You would think that people would learn after incidents like the one that happened to couturier Ulyana Sergeenko and Russian editor Miroslava Duma—but, as they say: another day, another racial slur gone viral.
Late on Sunday evening, rapper Kendrick Lamar performed at Hangout Fest in Gulf Shores, Alabama. Throughout the performance, Lamar kindly invited different fans to get on stage and rap some of his popular songs. Everything was going fine, until a girl named Delaney was invited on stage to sing the song “M.A.A.D. City,” which features a string of racial slurs throughout the entire track.
If an African American person had stepped on stage to rap the song, then the lyrics would not have been so controversial, however, Delaney is Caucasian (read: a white woman). When she started rapping, (I like to believe that) she forgot about that crucial ethnic difference and started to belt out the “N” word.
When she let the racial slur slip the first time, everyone let out a collective “OH NO,” according to one Twitter user who detailed the entire spectacle on a now-viral thread. It didn’t stop there, though. Delaney continued rapping the song in its entirety.
“Hey, hey, hey,” said Kendrick Lamar, trying to get her attention, “You got one word that you have to censor.”
“Oh did I say it? I am so so sorry,” responded a seemingly confused Delaney, who then asked for a do-over (bad idea).
At this point, tensions were high. People were visibly and audibly angry at Delaney’s rendition of “M.A.A.D. City,” and for valid reasons—racism is still rampant in America, despite all of the marches, the activism, and the countless black lives that have been taken.
Racism at large is impossible to extinguish, however, the public’s tolerance for these blatant acts is running out. Nowhere was that truth more evident than at Kendrick Lamar’s concert last night, where audience members unanimously boo’ed and admonished Delaney off the stage.
Granted, the Kendrick concert probably drew a crowd that is more progressive in its racial views (hell, Delaney probably doesn’t even consider herself racist, for that matter), but the climate has shifted. While similar issues may have been brushed under the rug 10 years ago or just labeled “awkward,” people are not letting her live this one down.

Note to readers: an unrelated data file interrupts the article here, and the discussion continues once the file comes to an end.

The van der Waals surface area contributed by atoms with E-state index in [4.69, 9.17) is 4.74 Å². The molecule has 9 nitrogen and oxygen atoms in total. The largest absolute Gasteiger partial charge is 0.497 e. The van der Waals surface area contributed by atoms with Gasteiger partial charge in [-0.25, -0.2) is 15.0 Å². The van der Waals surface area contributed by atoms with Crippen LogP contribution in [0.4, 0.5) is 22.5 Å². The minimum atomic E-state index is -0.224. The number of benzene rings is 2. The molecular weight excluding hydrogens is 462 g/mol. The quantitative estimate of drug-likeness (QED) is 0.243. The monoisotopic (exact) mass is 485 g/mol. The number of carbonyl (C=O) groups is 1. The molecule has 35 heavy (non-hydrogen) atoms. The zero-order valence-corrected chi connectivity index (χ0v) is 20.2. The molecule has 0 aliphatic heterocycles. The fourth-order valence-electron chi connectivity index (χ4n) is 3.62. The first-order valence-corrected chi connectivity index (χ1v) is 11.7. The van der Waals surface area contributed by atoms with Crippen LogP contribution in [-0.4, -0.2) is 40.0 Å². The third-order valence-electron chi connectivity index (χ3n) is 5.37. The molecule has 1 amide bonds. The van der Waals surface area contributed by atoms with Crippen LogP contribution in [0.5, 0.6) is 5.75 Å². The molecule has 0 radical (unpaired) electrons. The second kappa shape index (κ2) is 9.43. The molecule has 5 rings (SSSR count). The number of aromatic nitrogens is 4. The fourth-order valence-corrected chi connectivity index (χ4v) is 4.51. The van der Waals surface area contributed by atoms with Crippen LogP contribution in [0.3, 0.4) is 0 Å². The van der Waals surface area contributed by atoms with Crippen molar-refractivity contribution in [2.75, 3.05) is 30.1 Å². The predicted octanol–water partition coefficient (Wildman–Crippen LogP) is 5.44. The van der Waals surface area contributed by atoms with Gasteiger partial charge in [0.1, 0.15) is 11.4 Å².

On Twitter alone, hundreds, if not thousands, have ripped Delaney apart for her “caucasity,” or caucasian audacity for the uninitiated.
The performance sparked a debate between a white fan who argued that any song lyric should be fair game, and a black fan who quickly points out the many reasons why that single racial slur is absolutely off limits to Caucasian fans.
The word Nigga or "Nigger" was the last word black people heard before getting killed. We took the word and made it positive. So if you're not black. DONT USE IT! No it's. Or buts about it. NO DISCUSSION! TY! ☺️
— Kelli J (@iamkellij) May 21, 2018
Many people who side with Emily might think she makes a valid point, but there are deep wounds associated with that word that will never just go away. There is no entitlement to be had by white people who use that word in spite, or even ironically. Even if Delaney’s excitement caused her to black out (no pun intended) on stage and forgot all of this, it’s still unacceptable.
Luckily, there are brave agitators rallying against this engrained narrative and sense of entitlement every day. Luckily, we have Nobel Prize-winning, African American artists like Kendrick Lamar who fall to the ground laughing when they hear a white person co-opt this loaded racial slur. And perhaps more luckily, this “woke” generation of millennials is prioritizing humanity above all else.